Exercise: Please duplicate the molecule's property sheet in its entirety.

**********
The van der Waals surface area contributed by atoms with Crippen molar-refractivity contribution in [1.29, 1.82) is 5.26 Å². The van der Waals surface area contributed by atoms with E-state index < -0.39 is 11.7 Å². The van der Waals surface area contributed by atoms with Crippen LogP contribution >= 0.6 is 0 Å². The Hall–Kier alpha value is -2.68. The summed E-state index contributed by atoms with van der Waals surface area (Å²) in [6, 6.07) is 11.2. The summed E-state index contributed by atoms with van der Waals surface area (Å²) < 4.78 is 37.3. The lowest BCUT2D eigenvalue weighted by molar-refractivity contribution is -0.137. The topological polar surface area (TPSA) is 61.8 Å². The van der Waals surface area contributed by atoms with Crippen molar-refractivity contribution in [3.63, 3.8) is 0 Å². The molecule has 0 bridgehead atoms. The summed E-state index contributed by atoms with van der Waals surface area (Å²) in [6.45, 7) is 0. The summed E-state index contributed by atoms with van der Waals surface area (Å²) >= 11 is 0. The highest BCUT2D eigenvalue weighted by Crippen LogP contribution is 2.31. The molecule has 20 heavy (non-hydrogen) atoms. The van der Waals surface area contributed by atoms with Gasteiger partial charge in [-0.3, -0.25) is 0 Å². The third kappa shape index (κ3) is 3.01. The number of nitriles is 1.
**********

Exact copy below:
The van der Waals surface area contributed by atoms with Crippen molar-refractivity contribution in [1.29, 1.82) is 5.26 Å². The van der Waals surface area contributed by atoms with E-state index < -0.39 is 11.7 Å². The van der Waals surface area contributed by atoms with Crippen LogP contribution >= 0.6 is 0 Å². The Hall–Kier alpha value is -2.68. The summed E-state index contributed by atoms with van der Waals surface area (Å²) in [6, 6.07) is 11.2. The summed E-state index contributed by atoms with van der Waals surface area (Å²) < 4.78 is 37.3. The lowest BCUT2D eigenvalue weighted by molar-refractivity contribution is -0.137. The topological polar surface area (TPSA) is 61.8 Å². The van der Waals surface area contributed by atoms with Crippen molar-refractivity contribution in [3.63, 3.8) is 0 Å². The molecule has 0 bridgehead atoms. The summed E-state index contributed by atoms with van der Waals surface area (Å²) in [6.45, 7) is 0. The summed E-state index contributed by atoms with van der Waals surface area (Å²) >= 11 is 0. The highest BCUT2D eigenvalue weighted by Crippen LogP contribution is 2.31. The molecule has 20 heavy (non-hydrogen) atoms. The van der Waals surface area contributed by atoms with Gasteiger partial charge in [-0.3, -0.25) is 0 Å². The third kappa shape index (κ3) is 3.01. The number of nitriles is 1.